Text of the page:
The livestock sector has significant potential
for improving the livelihoods of landless people and small
and marginal farmers, who comprise the majority of India’s
rural poor. However, resource and institutional constraints
prevent poor producers from realizing the full potential of
the animals they possess. Developing effective pro-poor livestock
policies requires consideration of the political context and
attention to the specific characteristics of poor livestock
Livestock policy options are constrained by two factors.
First, both the Indian central government and the state governments
of Andhra Pradesh and Orissa are committed to neo-liberal
policies. Although the retreat from statism is far from complete,
policies inconsistent with liberalization, such as increasing
state service provision, are unlikely to receive serious consideration.
Second, the low level of organization by poor livestock producers
has meant that livestock policy is shaped by the agendas of
more organized groups. Without greater producer organization,
it is unlikely that policies that impose costs on more organized
interests, such as Hindu nationalists or state employees,
will be implemented. Recent cases in which livestock producers
have organized demonstrate that producer groups can influence
the content and implementation of sector policy.
Prospects for organizations specific to the livestock sector
are limited as long as livestock remains a secondary occupation
or livelihood for most producers. However, external actors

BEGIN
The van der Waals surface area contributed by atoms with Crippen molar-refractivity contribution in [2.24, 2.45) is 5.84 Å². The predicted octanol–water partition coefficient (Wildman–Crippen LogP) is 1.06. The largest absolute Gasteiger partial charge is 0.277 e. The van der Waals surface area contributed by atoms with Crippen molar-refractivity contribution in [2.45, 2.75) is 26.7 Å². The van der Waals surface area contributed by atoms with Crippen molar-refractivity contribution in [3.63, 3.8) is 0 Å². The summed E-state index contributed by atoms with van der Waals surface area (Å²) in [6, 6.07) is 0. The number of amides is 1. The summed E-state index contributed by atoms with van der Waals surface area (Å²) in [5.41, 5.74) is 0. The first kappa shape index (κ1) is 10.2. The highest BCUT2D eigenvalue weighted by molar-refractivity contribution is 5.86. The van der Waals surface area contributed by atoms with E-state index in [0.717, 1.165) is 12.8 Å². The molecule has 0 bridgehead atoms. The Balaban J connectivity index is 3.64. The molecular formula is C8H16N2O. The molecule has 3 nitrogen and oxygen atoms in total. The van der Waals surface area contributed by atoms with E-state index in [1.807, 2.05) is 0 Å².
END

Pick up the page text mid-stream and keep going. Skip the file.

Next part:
can support the development of broad-based organizations in
which poor producers comprise a substantial share of the membership.
These organizations can help livestock producers develop the
skills to advocate on their own behalf and serve as a base
through which producers articulate their interests.
External actors also can support member-based dairy cooperatives
and other producer associations when and where they emerge,
and can support poor producers involved in mixed organizations.
By facilitating information sharing and organizational development,
outside actors can reduce the cost of organization. Additionally,
these actors can monitor and support local organizations that
exert control over important resources. The Panchayati Raj
institutions and user groups have the potential to be inclusive
and democratic despite evident failures. Critical attention
to local organizations increases the likelihood that poor
producers will be able to participate effectively.
The distribution of benefits from livestock policies is shaped by the characteristics of poor livestock producers. These producers tend to own little or no land and are often of low social status. Thus poor producers are unlikely to benefit from an intervention that requires land or financial resources. Smallholders and landless households differ from other households in the mix of animals they own and their means of supporting these animals. Poor livestock producers own fewer large ruminants (cows and buffaloes); they are more likely to possess small ruminants (goats and sheep) and backyard poultry. Additionally, poor producers depend more heavily on common property resources – village pastures, water tanks, and local forests – for feed and fodder. Measures that improve common resources or focus on small ruminants and free-range poultry are likely to benefit poor producers.